Department of Defense accused for deaths of civilians in Somalia

Views 27 | Time to read: 4 minutes | Uploaded: 5 - 1 - 2019 | By: Emily Evans


Last Tuesday, Amnesty International published a report investigating civilian= casualties in Somalia as a result of U.S. airstrikes against extremist group Al-Shabaab. The report, “The Hidden U.S. War in Somalia: Civilian Casualties from Air Strikes in Lower Shabelle”, accuses the U.S. military of participating in “attacks that may have violated international humanitarian law (IHL) and could, in some cases, constitute war crimes.”

On March 20th, two days after the report’s publication, the U.S. Department of Defense issued an official response.
“U.S. Africa Command disputes an Amnesty International report alleging that the command is responsible for civilian casualties in Somalia.

“The human rights groups says five Africa Command strikes between June 2017 and the end of 2018 killed civilians. The command, which was allowed input into the report, says the strikes were directed against al-Shabab terrorists and did not hit any civilian targets.”

Government officials from Africa Command also claim that Al-Shabaab is known for falsely claiming civilian deaths or coercing community members into making false statements.

The U.S. has been involved in conflict in Somalia since 1993, with intervention ranging from “advise and assist” tactics to drone attacks. Since 2017, the administration has approved certain measures contributing to the relaxation of lethal force policies. Additionally, the number of U.S. airstrikes in Somalia has increased greatly in this timeframe. According to CNN,
airstrikes against the terrorist organization, who formally declared allegiance to Al Qaeda in 2012, rose from only 15 in
2016 to 47 in 2018.

The reason for an increase in the density of attacks is also relatively uncertain, considering President Trump has expressed interest in diminishing U.S. involvement in extremist conflicts in other parts of the world. CNN reported that defense officials have told them that this can be attributed to “successes that local Somali security forces have been having in combating Al-Shabaab.” However, Luke Hartig, former Senior Director for Counterterrorism at the National Security Council, suggests that “many of our commanders probably see a renewed urgency to degrade the enemy quickly and forcefully,” before a perceived impending withdrawal of U.S. involvement in Somalia.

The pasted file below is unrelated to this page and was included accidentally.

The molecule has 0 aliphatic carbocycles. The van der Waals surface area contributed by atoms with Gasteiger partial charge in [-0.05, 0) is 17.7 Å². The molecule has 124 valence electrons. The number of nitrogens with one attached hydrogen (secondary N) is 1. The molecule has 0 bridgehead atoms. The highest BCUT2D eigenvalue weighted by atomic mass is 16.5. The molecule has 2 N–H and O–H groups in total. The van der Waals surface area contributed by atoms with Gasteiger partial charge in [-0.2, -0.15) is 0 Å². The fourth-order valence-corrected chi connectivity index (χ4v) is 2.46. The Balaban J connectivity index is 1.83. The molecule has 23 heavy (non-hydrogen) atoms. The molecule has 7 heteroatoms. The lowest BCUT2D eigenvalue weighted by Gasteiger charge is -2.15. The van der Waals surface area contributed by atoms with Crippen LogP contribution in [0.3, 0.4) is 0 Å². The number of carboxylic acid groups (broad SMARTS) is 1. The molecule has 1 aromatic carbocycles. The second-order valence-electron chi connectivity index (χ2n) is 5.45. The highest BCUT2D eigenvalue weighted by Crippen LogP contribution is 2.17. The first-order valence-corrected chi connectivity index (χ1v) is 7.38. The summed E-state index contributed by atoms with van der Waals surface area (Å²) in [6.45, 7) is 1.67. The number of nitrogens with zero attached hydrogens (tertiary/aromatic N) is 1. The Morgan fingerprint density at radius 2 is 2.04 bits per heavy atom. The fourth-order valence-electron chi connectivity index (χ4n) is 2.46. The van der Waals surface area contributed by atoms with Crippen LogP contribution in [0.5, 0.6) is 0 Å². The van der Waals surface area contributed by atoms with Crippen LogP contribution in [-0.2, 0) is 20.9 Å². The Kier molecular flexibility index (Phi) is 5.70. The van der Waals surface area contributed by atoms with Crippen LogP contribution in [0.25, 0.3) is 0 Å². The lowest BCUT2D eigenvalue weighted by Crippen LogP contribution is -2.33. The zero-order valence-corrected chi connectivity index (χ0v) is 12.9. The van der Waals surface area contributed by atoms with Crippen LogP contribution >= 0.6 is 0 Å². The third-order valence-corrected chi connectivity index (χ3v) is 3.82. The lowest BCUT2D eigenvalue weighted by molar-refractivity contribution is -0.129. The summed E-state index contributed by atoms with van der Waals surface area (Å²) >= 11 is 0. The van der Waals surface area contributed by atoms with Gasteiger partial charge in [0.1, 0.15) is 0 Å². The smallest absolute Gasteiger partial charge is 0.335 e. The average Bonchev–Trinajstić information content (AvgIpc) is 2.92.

Over the past year, multiple human rights groups have expressed concern over US involvement in Somalia. In February, progressive political journal The Nation released a feature called “Inside the Secretive U.S. Air Campaign In Somalia” investigating ‘questionable’ U.S. military activity in Somalia. Last March, thirteen nongovernment organizations, including the Human Rights Watch, Amnesty International, and the American Civil Liberties Union, released a formal joint statement criticizing the lack of transparency concerning U.S. military activity in Somalia and Yemen.

“These concerns about U.S. policy are heightened by recent changes in U.S. practice,” the statement said. “In the first year
of the Trump administration, there has been a dramatic increase in U.S. lethal operations in Yemen and Somalia, including a number of concerning incidents involving credible allegations of civilian casualties … these trends and incidents heighten our concerns about the U.S. loosening its policy rules on the use of force.”

Essentially, the concern around which 2018 statement revolved, as well as that which Amnesty International targeted in their recent accusations against the U.S. military, is the loosening of the guidelines for potential airstrike targets.

In their report, Amnesty International published that “according to General Bolduc, all military-aged males observed with known Al-Shabaab members, inside specific areas..are now considered legitimate military targets.”

Along with other human rights groups, Amnesty International called upon the US Government in their report to conduct
thorough investigations into these allegations, recognize civilian casualties, and “provide victims of violations of international humanitarian law, and their families with access to justice and to full reparation.”


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